Twelve-step programs are support groups for people battling a variety of destructive behaviors, including substance use disorders. These meetings are readily available, easily accessible, and often free to join. They consist of men and women who share their experience, strength, and hope with each other.
Used by millions of people internationally, 12-step programs encourage members to adopt a set of guiding principles called the 12 Steps. Following the steps has helped people achieve and maintain long-term sobriety, and abstinence from behavioral problems such as substance use disorders, gambling addiction, and eating disorders. The bonds formed and lessons learned during these meetings can last a lifetime.
Many rehab centers in the United States use 12-step programs in combination with evidence-based treatment, which often includes medical detox. Individuals who complete rehab often continue attending meetings because the 12 Steps help them focus on sobriety.
The most popular 12-step support groups, Alcoholics Anonymous and Narcotics Anonymous, host meetings every day throughout the United States.
Examples of 12-step programs include:
Through the 12 Steps, people learn how to cope with addiction, avoid triggers and live sober lives. Support group members admit their powerlessness over addiction, examine past mistakes and make amends with those they’ve wronged. In each meeting, they share support and learn ways to apply the 12-step principles to their lives.
The goal is to help members experience a spiritual awakening, a phrase used by Alcoholics Anonymous to describe the personality change required to overcome addiction.
Meetings often are held in public facilities such as schools, churches, or community centers. They offer a forum for individuals to share their stories, including past struggles and triumphs, with those in similar situations. Together, participants learn and work on the 12 Steps of recovery.
Bill Wilson had experienced success as a stockbroker on Wall Street in the early 20th century before alcohol addiction ended his career. He frequented medical treatment at Towns Hospital in New York City, but he continued to drink afterward.
Edwin Thacher was a friend of Wilson’s who was later known in Alcoholics Anonymous circles as Ebby T. He spoke with Wilson about the Oxford Group’s blueprint of self-improvement and how it helped him quit drinking.
After re-entering treatment at Towns Hospital in December 1934, Wilson experienced a spiritual awakening that caused him to stop drinking. Shortly after, in 1935, he co-founded AA with Dr. Bob Smith, a physician in Akron, Ohio, who struggled with alcoholism. In 1939, Wilson published The Big Book, which describes how to recover from alcohol addiction.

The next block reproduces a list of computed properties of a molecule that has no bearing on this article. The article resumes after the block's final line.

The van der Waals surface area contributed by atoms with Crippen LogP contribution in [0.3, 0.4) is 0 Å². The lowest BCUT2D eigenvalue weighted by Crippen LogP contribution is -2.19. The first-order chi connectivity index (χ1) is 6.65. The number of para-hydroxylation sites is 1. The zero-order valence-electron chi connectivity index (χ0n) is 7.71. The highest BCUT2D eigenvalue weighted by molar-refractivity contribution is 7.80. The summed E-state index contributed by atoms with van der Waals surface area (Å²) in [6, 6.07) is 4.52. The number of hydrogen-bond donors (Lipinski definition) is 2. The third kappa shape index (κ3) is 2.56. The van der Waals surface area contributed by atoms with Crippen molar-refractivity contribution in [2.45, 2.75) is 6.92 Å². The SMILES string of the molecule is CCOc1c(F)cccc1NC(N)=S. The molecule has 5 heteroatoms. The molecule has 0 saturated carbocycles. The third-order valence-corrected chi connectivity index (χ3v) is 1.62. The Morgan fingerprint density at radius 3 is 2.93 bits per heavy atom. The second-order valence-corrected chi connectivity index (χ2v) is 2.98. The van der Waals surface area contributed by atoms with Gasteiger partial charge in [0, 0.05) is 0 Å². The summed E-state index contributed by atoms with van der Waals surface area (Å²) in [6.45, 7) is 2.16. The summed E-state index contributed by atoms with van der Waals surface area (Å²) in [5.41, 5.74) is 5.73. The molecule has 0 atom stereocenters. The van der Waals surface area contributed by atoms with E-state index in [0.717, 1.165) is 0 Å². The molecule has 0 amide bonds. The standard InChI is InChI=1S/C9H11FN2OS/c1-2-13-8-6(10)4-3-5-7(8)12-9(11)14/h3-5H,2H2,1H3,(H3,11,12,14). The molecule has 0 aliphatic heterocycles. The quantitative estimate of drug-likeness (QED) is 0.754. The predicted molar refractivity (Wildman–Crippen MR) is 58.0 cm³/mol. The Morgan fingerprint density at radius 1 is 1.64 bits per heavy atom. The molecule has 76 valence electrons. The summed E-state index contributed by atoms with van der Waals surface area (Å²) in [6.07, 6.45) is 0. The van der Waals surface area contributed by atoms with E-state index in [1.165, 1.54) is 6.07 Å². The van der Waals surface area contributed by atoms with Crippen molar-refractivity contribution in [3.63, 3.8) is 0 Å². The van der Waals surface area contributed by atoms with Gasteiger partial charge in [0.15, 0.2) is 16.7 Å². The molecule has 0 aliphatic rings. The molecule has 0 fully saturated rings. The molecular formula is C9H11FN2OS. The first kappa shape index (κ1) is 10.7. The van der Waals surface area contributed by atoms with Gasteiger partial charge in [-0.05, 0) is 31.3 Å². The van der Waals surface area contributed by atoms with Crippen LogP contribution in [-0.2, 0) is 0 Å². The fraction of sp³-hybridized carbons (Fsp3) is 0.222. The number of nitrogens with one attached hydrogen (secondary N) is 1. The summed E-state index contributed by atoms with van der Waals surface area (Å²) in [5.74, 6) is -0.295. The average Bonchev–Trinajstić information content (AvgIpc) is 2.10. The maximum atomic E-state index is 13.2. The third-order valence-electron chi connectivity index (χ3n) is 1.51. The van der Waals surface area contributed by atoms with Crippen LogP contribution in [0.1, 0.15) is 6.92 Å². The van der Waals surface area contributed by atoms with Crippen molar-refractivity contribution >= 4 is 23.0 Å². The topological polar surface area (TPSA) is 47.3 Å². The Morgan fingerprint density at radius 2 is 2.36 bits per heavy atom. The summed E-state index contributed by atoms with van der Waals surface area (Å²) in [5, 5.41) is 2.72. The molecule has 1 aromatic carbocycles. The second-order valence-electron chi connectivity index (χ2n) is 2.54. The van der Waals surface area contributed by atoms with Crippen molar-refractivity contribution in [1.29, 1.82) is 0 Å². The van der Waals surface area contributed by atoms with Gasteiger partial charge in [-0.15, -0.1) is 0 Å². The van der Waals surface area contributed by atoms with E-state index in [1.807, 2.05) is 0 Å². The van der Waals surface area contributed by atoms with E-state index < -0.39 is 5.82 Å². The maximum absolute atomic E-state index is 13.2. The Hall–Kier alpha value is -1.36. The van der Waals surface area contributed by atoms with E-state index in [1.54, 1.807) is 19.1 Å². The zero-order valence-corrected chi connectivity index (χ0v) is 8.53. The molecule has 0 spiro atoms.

AA uses the 12-step formula outlined in The Big Book to ask members to take responsibility for improving their behaviors and assisting others in their recovery. Since the development of AA, many other self-help groups have incorporated the 12 Steps into their program.
Today, support groups use these principles to address addictions to cocaine, crystal meth, heroin, marijuana, and prescription painkillers.
For decades, countless individuals have used 12-step meetings to recover from substance use problems. Every day members overcome their problems and become healthy, productive community members with the help of the 12 steps.
Twelve-step groups often reference a higher power, but these programs are not just for religious people. Two multisite studies found that nonreligious individuals who commit to 12-step programs seem to benefit from these groups, as much as, religious individuals.
Some support groups may interpret a higher power to be something other than a religious deity. For example, AA Agnostica, a secular self-help organization for agnostics and atheists with drinking problems, offers alternative steps that omit references to a higher power.
“There are references to God [in 12-step programs], but they are not religious programs,” Drew Dyer, former secretary of an AA program in Boulder, Colorado, told DrugRehab.com. “A higher power can be anything. A higher power is something bigger than you.”
Although the 12-step philosophy involves spirituality, many support groups are compatible with evidence-based treatment approaches such as psychotherapy. Many mental health experts encourage people with substance use disorder to join a 12-step program.
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